MSP Airport is closing down one of its security checkpoints for a few weeks - Bring Me The News

MSP Airport is closing down one of its security checkpoints for a few weeks

This could make lines a little bit longer.
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Security lines at Minneapolis-St. Paul International Airport may be a little longer than normal for the next few weeks. 

That's because the airport is shutting down the south security checkpoint at Terminal 1 to install new automated security equipment

The south security checkpoint will close Aug. 22, with construction and testing expected to take about three weeks, MSP airport said in a news release.

The security checkpoint will still be open for travelers with TSA Precheck, but everyone else will have to go to the north security checkpoint at the opposite end of the ticketing lobby.

The good news is the airport is doing this construction after the busy summer travel season so this shouldn't be too disruptive, the airport notes. 

MSP officials do remind travelers to get to the airport 2 hours early for domestic flights and 3 hours before an international flight to make sure you have enough time to get through security and get to your gate.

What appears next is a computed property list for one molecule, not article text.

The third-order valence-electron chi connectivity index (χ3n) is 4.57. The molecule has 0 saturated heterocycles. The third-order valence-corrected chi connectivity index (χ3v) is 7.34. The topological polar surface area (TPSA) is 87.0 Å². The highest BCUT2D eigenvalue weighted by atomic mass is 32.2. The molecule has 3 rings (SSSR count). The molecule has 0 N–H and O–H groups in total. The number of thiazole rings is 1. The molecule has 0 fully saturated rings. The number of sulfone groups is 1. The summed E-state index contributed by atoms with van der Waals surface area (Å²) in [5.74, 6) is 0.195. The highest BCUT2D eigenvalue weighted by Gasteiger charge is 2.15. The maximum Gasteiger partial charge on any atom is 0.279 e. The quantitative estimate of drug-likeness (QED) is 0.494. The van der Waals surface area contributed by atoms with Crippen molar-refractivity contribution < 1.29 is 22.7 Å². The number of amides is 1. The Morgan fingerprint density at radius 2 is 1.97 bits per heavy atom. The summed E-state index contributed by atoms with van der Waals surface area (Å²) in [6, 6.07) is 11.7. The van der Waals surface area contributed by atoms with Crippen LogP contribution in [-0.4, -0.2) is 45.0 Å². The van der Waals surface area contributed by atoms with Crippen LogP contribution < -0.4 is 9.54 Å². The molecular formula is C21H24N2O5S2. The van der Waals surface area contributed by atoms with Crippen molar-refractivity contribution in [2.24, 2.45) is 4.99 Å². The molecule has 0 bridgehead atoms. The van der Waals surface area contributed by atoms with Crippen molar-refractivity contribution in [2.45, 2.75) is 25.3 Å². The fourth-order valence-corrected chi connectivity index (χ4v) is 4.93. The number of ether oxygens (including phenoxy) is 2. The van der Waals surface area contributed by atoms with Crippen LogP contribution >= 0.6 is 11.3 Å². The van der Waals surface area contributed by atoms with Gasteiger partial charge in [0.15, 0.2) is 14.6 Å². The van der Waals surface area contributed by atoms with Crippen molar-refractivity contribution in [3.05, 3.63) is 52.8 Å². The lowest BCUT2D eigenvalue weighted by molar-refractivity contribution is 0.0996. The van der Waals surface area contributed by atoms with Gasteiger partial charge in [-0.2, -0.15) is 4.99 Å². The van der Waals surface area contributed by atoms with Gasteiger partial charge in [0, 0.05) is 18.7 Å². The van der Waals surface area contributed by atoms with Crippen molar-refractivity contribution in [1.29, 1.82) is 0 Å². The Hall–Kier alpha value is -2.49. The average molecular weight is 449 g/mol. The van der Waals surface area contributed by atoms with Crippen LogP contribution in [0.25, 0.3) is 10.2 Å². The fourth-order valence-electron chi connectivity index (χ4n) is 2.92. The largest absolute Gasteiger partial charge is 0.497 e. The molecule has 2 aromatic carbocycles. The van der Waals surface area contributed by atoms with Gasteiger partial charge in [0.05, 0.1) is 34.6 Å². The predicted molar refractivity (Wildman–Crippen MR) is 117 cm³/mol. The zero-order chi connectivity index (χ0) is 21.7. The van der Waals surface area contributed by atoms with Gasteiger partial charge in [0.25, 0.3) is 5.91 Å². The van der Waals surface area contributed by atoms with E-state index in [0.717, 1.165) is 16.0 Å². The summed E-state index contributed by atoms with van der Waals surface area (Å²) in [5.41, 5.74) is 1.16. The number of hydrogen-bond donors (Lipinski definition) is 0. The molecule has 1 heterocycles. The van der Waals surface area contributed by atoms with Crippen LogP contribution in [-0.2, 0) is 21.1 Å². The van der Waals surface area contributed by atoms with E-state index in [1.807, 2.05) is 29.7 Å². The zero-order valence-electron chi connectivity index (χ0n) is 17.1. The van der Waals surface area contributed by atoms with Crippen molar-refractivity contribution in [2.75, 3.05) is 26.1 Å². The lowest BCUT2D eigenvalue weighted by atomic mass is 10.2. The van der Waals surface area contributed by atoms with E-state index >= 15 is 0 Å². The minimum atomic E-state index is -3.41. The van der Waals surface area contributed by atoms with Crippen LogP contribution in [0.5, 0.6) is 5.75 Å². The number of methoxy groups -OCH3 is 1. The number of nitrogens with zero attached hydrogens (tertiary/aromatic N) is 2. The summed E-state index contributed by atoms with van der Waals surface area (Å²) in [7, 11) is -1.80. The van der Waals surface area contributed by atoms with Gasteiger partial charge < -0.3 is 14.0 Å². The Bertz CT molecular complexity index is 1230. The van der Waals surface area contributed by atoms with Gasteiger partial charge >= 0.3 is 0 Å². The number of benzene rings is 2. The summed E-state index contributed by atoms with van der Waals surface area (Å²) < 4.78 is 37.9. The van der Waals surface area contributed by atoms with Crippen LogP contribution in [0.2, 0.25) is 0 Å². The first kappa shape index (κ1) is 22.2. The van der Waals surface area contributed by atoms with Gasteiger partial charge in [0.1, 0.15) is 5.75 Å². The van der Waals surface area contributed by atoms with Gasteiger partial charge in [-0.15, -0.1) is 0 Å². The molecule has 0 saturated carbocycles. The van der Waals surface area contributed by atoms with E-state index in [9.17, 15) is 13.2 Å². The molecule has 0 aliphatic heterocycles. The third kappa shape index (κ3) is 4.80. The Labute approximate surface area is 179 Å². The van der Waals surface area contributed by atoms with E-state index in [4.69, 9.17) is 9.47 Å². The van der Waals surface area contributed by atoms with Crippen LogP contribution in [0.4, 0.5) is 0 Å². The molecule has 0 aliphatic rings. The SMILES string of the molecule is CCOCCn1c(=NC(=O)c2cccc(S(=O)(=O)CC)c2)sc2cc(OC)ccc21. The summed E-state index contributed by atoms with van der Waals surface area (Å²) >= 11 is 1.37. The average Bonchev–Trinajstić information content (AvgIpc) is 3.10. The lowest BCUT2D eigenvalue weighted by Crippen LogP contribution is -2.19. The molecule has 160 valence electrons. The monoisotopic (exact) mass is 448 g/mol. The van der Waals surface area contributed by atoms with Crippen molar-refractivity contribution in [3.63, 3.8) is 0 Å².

Next year, these automated security lanes will be added to the north security checkpoint. There's not an exact date for it, but Patrick Hogan, a spokesperson for MSP, told GoMN they're hoping to add them in the first half of the year. 

What do these new automated lanes do? 

The Metropolitan Airports Commission earmarked $6 million for these security upgrades, which should make going through security faster. 

These lanes will automate many of the things that were previously done manually. 

Here's how it'll work: 

First, there will be more places for you to take off your shoes and jackets, and to put all of your belongings in bins. 

Then, conveyor belts will move those bins and your carry-on automatically through the X-ray machines. 

If one of the items needs more inspection, it will automatically get shifted to a separate conveyor belt. This will let other bags and bins continue on without holding things up. 

Then, after you've retrieved your belongings out of the bins, conveyor belts will bring the empty bins back to the front of the line for people to use. 

This is good news, because with the new TSA rules coming to airports across the country, people will probably be using a lot more bins. (All electronics larger than a cellphone will have to go in separate bins.)

You can read more about how the lanes work in this NPR News story, which says they're 30 percent more efficient.

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